4 – Talk to the locals.
Listening is fundamental in design. I exercise this item every day because I like to share my stories too. But with each village I passed I chose a local to be my “victim” and annoyed them with questions about life. In one of these conversations, I discovered that I was close to one of the largest archaeological sites in the world, Atapuerca. Pure history. I mean, prehistory. You don’t have to go that far to talk to a local. It could be at the bakery, in the supermarket, or on a plane. Being interested in people’s stories is something that adds a lot and makes us see the world from the other’s perspective. this is the crucial ingredient for designing products that fit people’s reality and solve their problems.
5 – Take it easy and don’t compare journeys
Become UX Writing in two months. Who has never heard this fallacy? There’s also haste and comparison in the Camino. One of the hottest topics among pilgrims is daily mileage. Many boast of completing great distances a day. They brag “I got my Compostela in less than a month” (yes, you get a certificate if you walk 100km or more). I remember not caring so much about speed. I even liked it because I walked most of the way in silence. No one could stand my pace. But I felt bad when I had to stop for one day because of a health issue. I thought I had to walk every day and stopping meant I was weak. Because of this forced pause, I watched the sunrise while having breakfast and spent the day reading a great book. It was amazing. I concluded that sometimes we need to slow down a bit and listen to our bodies. It’s no wonder that mental health is on the agenda in this post-pandemic moment of mass layoffs and ChatGPT. So let’s take it easy. If today it’s not possible to walk, tomorrow you will resume. And never compare journeys.
6 – Study and prepare yourself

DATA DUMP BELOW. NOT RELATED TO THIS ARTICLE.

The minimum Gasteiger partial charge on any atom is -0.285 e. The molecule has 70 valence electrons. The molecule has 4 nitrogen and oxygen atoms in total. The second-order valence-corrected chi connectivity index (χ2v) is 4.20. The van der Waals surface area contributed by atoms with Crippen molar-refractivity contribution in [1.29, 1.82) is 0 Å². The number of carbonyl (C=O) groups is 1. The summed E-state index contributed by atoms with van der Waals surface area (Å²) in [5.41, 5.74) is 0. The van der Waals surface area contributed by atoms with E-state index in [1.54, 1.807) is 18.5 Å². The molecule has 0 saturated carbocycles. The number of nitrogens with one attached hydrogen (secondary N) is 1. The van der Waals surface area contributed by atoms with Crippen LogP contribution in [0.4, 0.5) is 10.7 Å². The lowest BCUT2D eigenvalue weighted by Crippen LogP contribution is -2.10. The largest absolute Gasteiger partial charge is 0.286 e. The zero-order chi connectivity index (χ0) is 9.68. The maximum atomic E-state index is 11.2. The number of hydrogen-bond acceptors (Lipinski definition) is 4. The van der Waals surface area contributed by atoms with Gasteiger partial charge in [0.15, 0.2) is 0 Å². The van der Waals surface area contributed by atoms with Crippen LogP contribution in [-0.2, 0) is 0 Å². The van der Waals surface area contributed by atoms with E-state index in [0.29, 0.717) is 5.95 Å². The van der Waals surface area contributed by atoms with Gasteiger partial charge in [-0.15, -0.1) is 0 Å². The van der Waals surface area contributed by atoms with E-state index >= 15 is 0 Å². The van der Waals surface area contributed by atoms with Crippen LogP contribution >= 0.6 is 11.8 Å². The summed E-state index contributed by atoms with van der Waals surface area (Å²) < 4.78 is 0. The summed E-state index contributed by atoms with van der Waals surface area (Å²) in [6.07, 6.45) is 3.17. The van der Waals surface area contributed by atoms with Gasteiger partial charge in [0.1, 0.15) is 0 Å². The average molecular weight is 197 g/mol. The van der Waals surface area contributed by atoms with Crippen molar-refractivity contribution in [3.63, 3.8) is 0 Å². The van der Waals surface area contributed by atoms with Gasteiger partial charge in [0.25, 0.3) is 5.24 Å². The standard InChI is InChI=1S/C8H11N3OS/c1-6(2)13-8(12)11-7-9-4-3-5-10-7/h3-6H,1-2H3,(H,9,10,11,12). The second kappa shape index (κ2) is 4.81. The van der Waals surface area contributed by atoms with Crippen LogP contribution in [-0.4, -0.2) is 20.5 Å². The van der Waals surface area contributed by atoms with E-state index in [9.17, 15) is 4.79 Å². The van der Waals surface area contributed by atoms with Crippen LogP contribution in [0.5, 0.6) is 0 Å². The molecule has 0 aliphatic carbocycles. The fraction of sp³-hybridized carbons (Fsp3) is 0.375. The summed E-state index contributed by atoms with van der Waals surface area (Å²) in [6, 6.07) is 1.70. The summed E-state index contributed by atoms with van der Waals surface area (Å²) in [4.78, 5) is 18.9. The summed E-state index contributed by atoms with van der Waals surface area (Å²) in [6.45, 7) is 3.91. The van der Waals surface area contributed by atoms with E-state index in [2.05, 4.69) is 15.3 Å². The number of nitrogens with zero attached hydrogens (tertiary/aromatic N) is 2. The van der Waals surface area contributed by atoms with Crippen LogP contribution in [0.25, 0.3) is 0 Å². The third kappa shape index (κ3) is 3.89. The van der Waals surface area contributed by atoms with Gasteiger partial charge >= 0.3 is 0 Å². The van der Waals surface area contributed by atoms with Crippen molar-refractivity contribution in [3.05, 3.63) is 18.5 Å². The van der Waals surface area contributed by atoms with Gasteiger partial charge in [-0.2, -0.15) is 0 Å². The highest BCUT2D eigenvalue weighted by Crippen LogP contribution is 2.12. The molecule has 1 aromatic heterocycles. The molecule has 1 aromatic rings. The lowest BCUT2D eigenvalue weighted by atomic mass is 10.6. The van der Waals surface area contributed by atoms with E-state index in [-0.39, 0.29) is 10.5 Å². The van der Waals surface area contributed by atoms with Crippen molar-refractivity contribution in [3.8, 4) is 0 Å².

The author of The Alchemist and The Pilgrimage, Paulo Coelho said during an interview that no course prepares you 100% to walk the Camino. He’s right, you never know what kind of problems you’ll run into down the road. But what I’ve learned from my experience is that it’s important to understand what kind of project it is. Walking around 1,000 kilometres in nearly two months is a far cry from a late-afternoon walk in Dublin’s Phoenix Park. For example, I wasn’t giving that much importance to the type of shoes. I planned to take my running shoes, and if something went wrong, I could buy another one during the trip. Look how crazy, I was neglecting one of the most important things on a pilgrimage: the health of my feet. The recommendation was unanimous, so a week before leaving I bought the most important item of my life until then. I tell you this because I didn’t have blisters. I learned that we’re not in complete control of the world around us. But studying prepares us for the unexpected.
7 – We have a long way to go
This learning goes especially to those who are students. The news doesn’t seem to be the best. We open LinkedIn and read a lot about mass layoffs and crises. Every week at least one post pop in my feed saying that the UX market is saturated. This generates great anxiety in those trying to enter the area. I say this with propriety. But what you see outside the platform is an expanding field that needs a lot of workforces. A pilgrimage doesn’t need the use of technology, but it can be helpful. Remember when they changed the colour of the arrows? So, GPS helped me with the right direction, even after talking to a local. Pardon the pun, but we have a long way to go.
Are you ready? So put on your sneakers and let’s go!
Wrote by: Monique Angeli